This month’s business spotlight focuses on Conscious Capitalism’s guiding pillar of Conscious Culture. This is the ethos – the values, principles and practices – underlying the social fabric of a business, which permeates the atmosphere of a business and connects the stakeholders to each other and to the purpose, people and processes that comprise the company.
Hungry Harvest is working to eliminate food waste and end hunger by rescuing the 20 billion pounds of produce that’s normally discarded before it ever leaves the farm. The Hungry Harvest team, led by Evan Lutz, works with produce sellers and providers to sell fresh & delicious produce whose only crime is being a little off-size, off-color, a little ugly or a little overproduced direct to consumers through a shipment program that delivers to client’s doorsteps. Hungry Harvest also donates produce to hunger-solving organizations in local communities as well as selling their produce in a SNAP Market to lower-income families.
With such a compelling message, it’s hard to imagine that Hungry Harvest was once on the verge of shutting down. Thank you, Evan, for chatting with us about steps you take to build your culture and maintain the energy and engagement in your employees to help Hungry Harvest continue to grow and succeed in your mission.
You mentioned that Hungry Harvest almost failed about a year after its formation. Why do you think that is?
I didn’t pay attention to my employees. I have since made a commitment to spend 30% of my time focusing on the culture of the company. In the last four years, we have grown from working in my college dorm room to having 56 employees scattered throughout nine states.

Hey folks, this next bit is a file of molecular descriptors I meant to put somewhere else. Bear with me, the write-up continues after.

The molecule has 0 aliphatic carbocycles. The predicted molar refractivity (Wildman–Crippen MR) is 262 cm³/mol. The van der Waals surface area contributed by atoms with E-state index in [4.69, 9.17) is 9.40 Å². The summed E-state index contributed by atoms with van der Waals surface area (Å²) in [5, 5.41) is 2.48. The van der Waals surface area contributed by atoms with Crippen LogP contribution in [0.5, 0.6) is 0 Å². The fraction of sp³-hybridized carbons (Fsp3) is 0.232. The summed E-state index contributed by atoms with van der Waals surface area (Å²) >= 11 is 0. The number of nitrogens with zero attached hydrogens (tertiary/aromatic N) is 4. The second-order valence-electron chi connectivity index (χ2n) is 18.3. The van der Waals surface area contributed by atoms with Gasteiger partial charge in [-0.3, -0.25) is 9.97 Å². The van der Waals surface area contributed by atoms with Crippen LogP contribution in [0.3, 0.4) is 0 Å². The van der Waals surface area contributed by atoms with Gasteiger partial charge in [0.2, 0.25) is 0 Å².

With employees in different places, do you struggle in maintaining their engagement?
Yes, we struggle every day as there is a miscommunication of intentions. We constantly talk about ways to relate our everyday activities back to the core purpose of our business. We focus on honest feedback, making decisions and a plan on how to get there. We use an online communication tool that centralizes our information and discussions, which has helped.
What practices do you believe have helped to create a conscious culture at Hungry Harvest?
We have three core tenets that we focus on regularly.
- Honesty – Communicating clearly and seeking true feedback from the team to better the organization
- Transparency – Knowing the impact that each employee makes helps to motivate them and that their work makes a difference
- Vulnerability – Creating a trusting environment among team members; built on how failures and mistakes are handled
Your attention to your employees is admirable. What activities do you partake in that are aimed at inspiring those around you?
We hold numerous meetings on a standard basis that focus on the employee.
- Logic and Emotion (L&E) – What challenges are they facing? Are they overwhelmed? Do they have any current problems?
- Feedback Sessions – Allows the employee to speak openly about issues.
- Honesty Meetings – These are all-hands meetings we hold every quarter to generate ideas on how to become more effective as a company.
We also train on how to speak up honestly and comfortably. We encourage all new employees to read “Crucial Conversations” by Kerry Patterson, which focuses on persuasive and calm communication. Anyone can come directly to me if they have a problem. Not one employee has left voluntarily from the business.
It is clear from our discussion with Evan Lutz that maintaining a high level of engagement and enthusiasm in stakeholders takes deliberate and consistent focus even with a corporate purpose as inspiring as that of Hungry Harvest. Communication, reinforcement and attention to stakeholder involvement is key to building that conscious culture.